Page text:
(emphasis mine)

Now, to be fair, the post does use the language "giving the family an option." However, it's preceded by a diatribe on how free birth control is not the solution, and, if given, will only be ineffective because women on welfare are too ignorant or flightly to remember to take a daily pill. For a substantive answer to that argument, see my earlier post. My point here is merely that it appears State is actually in agreement with my position, diatribe aside. We discover that once the language is taken down a notch and bring out the issues. . . .

Which is precisely why I don't use inflammatory rhetoric.

Dan comments:
You both are arguing the same thing. State used the openly inflammatory lingo to get you to buy into the program.

And you did.

You took State to the woodshed just like Brer Bear took Brer Rabbit to the briar patch. At least Brer Bear realized when "his better was got."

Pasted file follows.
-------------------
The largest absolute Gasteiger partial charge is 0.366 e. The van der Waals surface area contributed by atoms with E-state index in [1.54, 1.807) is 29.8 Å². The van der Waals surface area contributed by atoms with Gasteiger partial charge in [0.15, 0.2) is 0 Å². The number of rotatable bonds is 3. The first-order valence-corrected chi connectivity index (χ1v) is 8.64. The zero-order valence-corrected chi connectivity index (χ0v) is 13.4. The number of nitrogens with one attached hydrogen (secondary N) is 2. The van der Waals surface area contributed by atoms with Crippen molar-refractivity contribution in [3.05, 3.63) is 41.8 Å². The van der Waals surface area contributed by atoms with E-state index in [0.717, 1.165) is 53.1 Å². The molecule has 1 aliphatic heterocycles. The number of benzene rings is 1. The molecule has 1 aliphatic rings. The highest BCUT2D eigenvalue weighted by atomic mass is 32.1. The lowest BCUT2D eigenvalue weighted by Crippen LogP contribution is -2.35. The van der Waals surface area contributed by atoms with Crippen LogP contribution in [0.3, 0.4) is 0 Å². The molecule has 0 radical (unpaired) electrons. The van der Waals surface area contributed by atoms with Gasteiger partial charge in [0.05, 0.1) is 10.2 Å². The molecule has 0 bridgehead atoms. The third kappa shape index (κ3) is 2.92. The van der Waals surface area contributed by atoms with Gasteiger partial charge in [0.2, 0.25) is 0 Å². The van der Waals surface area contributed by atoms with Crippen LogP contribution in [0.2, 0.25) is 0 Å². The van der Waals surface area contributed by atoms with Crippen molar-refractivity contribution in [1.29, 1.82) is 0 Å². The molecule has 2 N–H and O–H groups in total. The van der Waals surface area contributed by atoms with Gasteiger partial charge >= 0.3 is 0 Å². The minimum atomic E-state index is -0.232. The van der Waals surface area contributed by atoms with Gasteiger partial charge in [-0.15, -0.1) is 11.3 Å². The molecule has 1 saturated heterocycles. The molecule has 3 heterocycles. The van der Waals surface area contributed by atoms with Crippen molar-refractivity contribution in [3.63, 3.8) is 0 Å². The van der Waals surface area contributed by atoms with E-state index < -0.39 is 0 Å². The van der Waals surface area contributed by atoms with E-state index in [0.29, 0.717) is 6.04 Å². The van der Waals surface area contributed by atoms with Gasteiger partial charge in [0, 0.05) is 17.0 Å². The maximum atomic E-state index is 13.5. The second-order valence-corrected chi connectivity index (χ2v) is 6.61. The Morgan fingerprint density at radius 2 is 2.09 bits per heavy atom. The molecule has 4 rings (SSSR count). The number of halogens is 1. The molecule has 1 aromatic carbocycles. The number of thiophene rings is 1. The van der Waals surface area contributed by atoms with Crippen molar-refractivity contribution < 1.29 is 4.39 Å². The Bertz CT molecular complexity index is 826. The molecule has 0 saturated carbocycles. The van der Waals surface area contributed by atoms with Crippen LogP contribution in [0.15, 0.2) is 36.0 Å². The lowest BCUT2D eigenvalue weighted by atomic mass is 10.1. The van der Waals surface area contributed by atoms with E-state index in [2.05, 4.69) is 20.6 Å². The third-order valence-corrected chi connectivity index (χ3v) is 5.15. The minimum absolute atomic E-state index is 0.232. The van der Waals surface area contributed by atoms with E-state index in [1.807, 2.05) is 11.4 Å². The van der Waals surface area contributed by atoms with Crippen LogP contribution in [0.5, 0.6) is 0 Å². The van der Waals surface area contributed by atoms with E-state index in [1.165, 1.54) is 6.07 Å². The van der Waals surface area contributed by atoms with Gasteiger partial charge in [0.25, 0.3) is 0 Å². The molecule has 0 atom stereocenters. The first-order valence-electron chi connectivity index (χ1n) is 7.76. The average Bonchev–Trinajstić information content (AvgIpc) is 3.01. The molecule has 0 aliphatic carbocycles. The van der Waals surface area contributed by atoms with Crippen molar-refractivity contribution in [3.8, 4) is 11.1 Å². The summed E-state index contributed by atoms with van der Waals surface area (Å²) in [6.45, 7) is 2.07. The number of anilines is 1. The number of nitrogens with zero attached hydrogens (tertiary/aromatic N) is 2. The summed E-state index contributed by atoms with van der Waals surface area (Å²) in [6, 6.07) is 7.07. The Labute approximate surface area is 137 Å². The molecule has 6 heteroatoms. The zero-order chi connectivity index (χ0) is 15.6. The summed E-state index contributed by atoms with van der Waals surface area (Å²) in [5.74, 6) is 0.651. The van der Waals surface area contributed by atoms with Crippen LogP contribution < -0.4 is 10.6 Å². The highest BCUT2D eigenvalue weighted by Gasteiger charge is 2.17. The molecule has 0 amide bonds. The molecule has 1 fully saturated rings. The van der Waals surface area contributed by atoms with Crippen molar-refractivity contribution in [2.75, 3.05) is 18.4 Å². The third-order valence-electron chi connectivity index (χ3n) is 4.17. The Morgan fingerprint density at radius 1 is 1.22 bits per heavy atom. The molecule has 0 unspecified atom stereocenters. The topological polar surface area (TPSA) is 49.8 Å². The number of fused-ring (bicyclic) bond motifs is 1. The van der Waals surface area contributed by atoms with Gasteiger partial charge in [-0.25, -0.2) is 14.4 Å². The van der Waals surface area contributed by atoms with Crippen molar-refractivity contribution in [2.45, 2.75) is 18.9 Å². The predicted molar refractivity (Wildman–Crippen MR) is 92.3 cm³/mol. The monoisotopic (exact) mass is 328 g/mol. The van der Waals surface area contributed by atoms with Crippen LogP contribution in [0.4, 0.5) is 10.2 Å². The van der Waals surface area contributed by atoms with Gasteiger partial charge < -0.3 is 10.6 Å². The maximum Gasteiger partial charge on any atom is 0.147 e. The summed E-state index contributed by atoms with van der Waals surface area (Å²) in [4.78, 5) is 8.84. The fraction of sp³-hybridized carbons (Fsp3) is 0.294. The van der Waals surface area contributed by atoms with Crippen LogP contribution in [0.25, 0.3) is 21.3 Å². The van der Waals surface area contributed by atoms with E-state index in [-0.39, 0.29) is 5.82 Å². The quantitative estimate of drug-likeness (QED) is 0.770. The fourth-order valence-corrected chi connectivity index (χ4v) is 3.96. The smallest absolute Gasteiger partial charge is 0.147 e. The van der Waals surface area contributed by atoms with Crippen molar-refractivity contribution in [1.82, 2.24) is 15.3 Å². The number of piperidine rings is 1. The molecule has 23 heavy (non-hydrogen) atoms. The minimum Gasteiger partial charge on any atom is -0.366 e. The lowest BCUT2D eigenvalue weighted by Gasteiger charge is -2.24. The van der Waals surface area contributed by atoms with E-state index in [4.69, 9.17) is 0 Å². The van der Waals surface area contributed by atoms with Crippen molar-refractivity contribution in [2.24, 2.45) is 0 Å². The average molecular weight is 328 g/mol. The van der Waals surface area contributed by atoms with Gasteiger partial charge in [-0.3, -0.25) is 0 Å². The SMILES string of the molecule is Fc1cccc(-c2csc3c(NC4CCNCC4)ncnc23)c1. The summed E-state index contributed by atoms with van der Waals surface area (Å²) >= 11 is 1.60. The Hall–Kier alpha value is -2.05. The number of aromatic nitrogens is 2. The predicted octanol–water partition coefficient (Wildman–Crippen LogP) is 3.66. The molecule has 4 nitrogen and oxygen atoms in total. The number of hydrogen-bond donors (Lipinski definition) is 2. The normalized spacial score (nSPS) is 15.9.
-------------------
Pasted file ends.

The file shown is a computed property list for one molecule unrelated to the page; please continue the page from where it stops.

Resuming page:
Um, Dan? I been around this briar patch longer than you might realize. I am well aware that State takes a deliberately inflammatory approach to incite conversation - why do you think I thanked him in the last post for stirring the pot? My niche in all this is to do the brain-bleed analysis. I'll occasionally be snarky, but in general it's mainly straight-up logic.

Oh, and as far as buying into the program goes: do you think I just made up that example on my prior post out of thin air? Or perhaps could you sense I was a tad outraged and tried to help that mother before having to step back and watch her life fall to pieces that can never be put back together again? I'm afraid my position on this debate was cemented a good ten years or more ago, by someone who made the point far more eloquently than any of our blogs or comments can.

Chris Woods responds to our responses here:
Adding tubal ligation has part of the choice in family planning is an interesting idea and deserves more real thought and consideration than just a couple of bloggers. I’d like to see some kind of research center take up the idea, if they already haven’t (I haven’t really done any research to see if there is a similar policy already).

State 29 also responds to SNAD’s post with something actually reasonable and worth the read (while barely inflammatory).